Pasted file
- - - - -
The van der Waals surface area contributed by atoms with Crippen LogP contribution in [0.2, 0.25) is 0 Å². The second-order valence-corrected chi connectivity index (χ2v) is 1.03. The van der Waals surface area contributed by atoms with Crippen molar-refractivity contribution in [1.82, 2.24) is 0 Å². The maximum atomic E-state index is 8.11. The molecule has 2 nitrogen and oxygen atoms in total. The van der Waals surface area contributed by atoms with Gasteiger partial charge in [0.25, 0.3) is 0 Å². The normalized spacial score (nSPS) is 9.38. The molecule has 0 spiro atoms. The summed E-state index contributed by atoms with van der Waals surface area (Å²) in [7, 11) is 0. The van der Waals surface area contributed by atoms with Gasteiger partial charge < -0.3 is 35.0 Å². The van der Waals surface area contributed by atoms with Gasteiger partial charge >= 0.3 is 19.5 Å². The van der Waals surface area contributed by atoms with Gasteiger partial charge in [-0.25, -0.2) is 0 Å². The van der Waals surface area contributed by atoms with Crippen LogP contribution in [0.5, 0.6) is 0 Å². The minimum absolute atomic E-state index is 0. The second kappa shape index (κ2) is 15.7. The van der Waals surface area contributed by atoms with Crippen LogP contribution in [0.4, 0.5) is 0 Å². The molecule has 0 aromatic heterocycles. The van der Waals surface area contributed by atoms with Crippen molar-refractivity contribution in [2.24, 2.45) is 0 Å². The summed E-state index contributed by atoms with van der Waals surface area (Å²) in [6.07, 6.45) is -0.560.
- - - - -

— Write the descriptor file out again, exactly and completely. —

The van der Waals surface area contributed by atoms with Crippen LogP contribution in [0.2, 0.25) is 0 Å². The second-order valence-corrected chi connectivity index (χ2v) is 1.03. The van der Waals surface area contributed by atoms with Crippen molar-refractivity contribution in [1.82, 2.24) is 0 Å². The maximum atomic E-state index is 8.11. The molecule has 2 nitrogen and oxygen atoms in total. The van der Waals surface area contributed by atoms with Gasteiger partial charge in [0.25, 0.3) is 0 Å². The normalized spacial score (nSPS) is 9.38. The molecule has 0 spiro atoms. The summed E-state index contributed by atoms with van der Waals surface area (Å²) in [7, 11) is 0. The van der Waals surface area contributed by atoms with Gasteiger partial charge < -0.3 is 35.0 Å². The van der Waals surface area contributed by atoms with Gasteiger partial charge >= 0.3 is 19.5 Å². The van der Waals surface area contributed by atoms with Gasteiger partial charge in [-0.25, -0.2) is 0 Å². The van der Waals surface area contributed by atoms with Crippen LogP contribution in [0.5, 0.6) is 0 Å². The minimum absolute atomic E-state index is 0. The second kappa shape index (κ2) is 15.7. The van der Waals surface area contributed by atoms with Crippen LogP contribution in [0.4, 0.5) is 0 Å². The molecule has 0 aromatic heterocycles. The van der Waals surface area contributed by atoms with Crippen molar-refractivity contribution in [2.24, 2.45) is 0 Å². The summed E-state index contributed by atoms with van der Waals surface area (Å²) in [6.07, 6.45) is -0.560.